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Master
a poem by Sir Arthur Conan Doyle


 

MASTER
 Sir Arthur Conan Doyle

Master went a-hunting, 
When the leaves were falling; 
We saw him on the bridle path, 
We heard him gaily calling. 

'Oh master, master, come you back, 
For I have dreamed a dream so black!' 
A glint of steel from bit and heel, 
The chestnut cantered faster; 
A red flash seen amid the green, 
And so good-bye to master. 

Master came from hunting, 
Two silent comrades bore him; 
His eyes were dim, his face was white, 
The mare was led before him. 

'Oh, master, master, is it thus 
That you have come again to us?' 
I held my lady's ice-cold hand, 
They bore the hurdle past her; 
Why should they go so soft and slow?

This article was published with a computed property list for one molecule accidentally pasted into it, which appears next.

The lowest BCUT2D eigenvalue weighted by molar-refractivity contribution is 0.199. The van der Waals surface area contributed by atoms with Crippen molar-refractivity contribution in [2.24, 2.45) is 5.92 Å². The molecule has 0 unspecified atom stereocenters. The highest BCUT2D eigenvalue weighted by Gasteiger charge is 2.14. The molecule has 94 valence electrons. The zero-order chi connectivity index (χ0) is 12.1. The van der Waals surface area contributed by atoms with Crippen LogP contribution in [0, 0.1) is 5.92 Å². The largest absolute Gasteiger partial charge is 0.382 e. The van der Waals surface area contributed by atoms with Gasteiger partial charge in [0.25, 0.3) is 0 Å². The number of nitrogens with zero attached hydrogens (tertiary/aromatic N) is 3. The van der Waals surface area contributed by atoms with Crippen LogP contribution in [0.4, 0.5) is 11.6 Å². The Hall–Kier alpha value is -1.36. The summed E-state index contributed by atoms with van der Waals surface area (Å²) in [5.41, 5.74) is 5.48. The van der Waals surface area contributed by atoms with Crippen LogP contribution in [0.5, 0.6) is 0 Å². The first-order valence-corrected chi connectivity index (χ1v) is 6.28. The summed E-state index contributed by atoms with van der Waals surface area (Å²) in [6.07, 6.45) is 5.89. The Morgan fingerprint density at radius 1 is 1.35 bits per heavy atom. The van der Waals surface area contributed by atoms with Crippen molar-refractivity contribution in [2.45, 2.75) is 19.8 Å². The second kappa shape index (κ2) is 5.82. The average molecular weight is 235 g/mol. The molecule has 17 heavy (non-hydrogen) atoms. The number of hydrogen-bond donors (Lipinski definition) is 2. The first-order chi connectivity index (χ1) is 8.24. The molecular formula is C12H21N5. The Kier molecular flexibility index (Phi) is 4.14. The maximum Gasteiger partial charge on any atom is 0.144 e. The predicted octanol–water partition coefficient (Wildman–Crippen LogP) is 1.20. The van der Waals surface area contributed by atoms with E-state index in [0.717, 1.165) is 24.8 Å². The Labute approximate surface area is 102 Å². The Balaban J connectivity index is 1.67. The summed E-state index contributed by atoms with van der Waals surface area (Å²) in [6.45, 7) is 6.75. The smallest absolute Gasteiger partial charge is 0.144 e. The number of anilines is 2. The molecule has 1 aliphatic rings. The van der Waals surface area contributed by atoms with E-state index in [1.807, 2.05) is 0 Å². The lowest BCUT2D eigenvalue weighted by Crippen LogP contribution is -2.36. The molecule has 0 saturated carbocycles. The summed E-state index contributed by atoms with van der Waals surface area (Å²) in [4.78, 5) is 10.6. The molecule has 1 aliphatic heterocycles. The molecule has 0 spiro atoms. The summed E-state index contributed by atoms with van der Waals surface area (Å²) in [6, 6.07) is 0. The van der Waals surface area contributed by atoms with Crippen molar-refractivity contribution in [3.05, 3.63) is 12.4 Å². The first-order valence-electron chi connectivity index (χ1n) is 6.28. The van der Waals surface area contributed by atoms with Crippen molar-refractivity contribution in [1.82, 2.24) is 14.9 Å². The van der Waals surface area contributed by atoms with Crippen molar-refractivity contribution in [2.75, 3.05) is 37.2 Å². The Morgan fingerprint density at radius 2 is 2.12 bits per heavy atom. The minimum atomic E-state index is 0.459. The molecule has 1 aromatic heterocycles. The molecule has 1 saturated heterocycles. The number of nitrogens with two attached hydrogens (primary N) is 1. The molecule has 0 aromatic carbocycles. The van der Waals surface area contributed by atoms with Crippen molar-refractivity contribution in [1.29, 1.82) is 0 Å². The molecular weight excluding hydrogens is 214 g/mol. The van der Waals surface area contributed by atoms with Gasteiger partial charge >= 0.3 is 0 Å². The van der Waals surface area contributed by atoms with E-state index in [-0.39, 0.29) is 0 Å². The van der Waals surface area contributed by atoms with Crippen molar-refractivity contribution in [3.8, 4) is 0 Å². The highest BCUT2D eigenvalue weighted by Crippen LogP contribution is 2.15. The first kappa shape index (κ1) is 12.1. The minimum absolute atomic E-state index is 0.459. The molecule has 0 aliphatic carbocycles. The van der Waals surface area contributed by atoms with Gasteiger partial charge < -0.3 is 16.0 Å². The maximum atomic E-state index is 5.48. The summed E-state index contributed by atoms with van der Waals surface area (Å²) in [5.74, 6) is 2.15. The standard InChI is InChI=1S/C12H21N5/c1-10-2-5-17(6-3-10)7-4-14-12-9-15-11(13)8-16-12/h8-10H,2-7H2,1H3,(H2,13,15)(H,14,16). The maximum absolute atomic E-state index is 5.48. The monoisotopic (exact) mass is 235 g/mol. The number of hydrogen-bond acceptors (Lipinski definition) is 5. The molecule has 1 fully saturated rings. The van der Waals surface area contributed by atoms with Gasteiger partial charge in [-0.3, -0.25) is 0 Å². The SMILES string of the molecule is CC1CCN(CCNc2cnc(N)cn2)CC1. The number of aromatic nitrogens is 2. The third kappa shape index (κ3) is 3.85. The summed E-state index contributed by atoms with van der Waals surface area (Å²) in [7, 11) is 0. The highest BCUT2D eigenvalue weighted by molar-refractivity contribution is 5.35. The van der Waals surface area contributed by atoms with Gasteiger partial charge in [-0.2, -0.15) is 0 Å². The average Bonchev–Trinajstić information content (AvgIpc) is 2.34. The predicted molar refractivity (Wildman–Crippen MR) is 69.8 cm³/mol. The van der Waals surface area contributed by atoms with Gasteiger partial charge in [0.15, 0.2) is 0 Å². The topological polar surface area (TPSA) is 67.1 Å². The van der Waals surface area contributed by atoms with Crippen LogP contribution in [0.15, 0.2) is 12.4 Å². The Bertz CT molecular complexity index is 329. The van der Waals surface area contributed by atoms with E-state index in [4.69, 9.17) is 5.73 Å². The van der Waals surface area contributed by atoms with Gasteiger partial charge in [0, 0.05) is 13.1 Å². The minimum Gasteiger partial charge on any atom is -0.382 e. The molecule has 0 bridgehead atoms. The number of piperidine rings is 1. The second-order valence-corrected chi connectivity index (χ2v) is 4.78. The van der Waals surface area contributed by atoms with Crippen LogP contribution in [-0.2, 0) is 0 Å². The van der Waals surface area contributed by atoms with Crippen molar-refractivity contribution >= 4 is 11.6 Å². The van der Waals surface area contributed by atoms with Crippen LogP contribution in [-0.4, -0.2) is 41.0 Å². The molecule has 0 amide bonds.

It matters not to master.
 


Master - a poem by Sir Arthur Conan Doyle

A poem can stir all of the senses, and the subject matter of a poem can range from being funny to being sad. We hope that you liked this poem and the sentiments in the words of Master by Sir Arthur Conan Doyle you will find even more poem lyrics by this famous author by simply clicking on the Poetry Index link below! Choose Poetry online for the greatest poems by the most famous poets. 

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